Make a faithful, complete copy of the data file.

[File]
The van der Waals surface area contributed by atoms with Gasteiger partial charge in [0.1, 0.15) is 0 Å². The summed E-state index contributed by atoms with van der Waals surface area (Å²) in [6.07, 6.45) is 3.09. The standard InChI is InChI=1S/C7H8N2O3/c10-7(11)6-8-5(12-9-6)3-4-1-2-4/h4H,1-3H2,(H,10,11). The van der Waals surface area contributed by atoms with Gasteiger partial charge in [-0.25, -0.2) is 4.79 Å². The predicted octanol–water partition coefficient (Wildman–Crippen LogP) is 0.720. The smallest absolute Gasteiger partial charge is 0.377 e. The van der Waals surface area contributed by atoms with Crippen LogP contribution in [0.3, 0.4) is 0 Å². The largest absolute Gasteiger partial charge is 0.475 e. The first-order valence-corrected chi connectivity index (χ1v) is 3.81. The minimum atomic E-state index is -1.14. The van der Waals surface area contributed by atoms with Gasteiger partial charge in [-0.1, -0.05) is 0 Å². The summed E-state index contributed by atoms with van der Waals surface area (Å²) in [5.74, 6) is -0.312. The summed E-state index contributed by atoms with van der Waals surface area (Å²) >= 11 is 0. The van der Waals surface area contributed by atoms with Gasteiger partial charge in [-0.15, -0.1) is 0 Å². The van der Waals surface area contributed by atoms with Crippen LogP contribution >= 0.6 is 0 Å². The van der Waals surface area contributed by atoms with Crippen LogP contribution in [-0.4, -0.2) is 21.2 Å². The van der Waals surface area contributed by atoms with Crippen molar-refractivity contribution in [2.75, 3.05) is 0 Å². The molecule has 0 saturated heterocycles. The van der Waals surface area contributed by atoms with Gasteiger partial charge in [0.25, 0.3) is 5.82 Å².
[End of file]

The van der Waals surface area contributed by atoms with Gasteiger partial charge in [0.1, 0.15) is 0 Å². The summed E-state index contributed by atoms with van der Waals surface area (Å²) in [6.07, 6.45) is 3.09. The standard InChI is InChI=1S/C7H8N2O3/c10-7(11)6-8-5(12-9-6)3-4-1-2-4/h4H,1-3H2,(H,10,11). The van der Waals surface area contributed by atoms with Gasteiger partial charge in [-0.25, -0.2) is 4.79 Å². The predicted octanol–water partition coefficient (Wildman–Crippen LogP) is 0.720. The smallest absolute Gasteiger partial charge is 0.377 e. The van der Waals surface area contributed by atoms with Crippen LogP contribution in [0.3, 0.4) is 0 Å². The largest absolute Gasteiger partial charge is 0.475 e. The first-order valence-corrected chi connectivity index (χ1v) is 3.81. The minimum atomic E-state index is -1.14. The van der Waals surface area contributed by atoms with Gasteiger partial charge in [-0.1, -0.05) is 0 Å². The summed E-state index contributed by atoms with van der Waals surface area (Å²) in [5.74, 6) is -0.312. The summed E-state index contributed by atoms with van der Waals surface area (Å²) >= 11 is 0. The van der Waals surface area contributed by atoms with Gasteiger partial charge in [-0.15, -0.1) is 0 Å². The van der Waals surface area contributed by atoms with Crippen LogP contribution >= 0.6 is 0 Å². The van der Waals surface area contributed by atoms with Crippen LogP contribution in [-0.4, -0.2) is 21.2 Å². The van der Waals surface area contributed by atoms with Crippen molar-refractivity contribution in [2.75, 3.05) is 0 Å². The molecule has 0 saturated heterocycles. The van der Waals surface area contributed by atoms with Gasteiger partial charge in [0.25, 0.3) is 5.82 Å².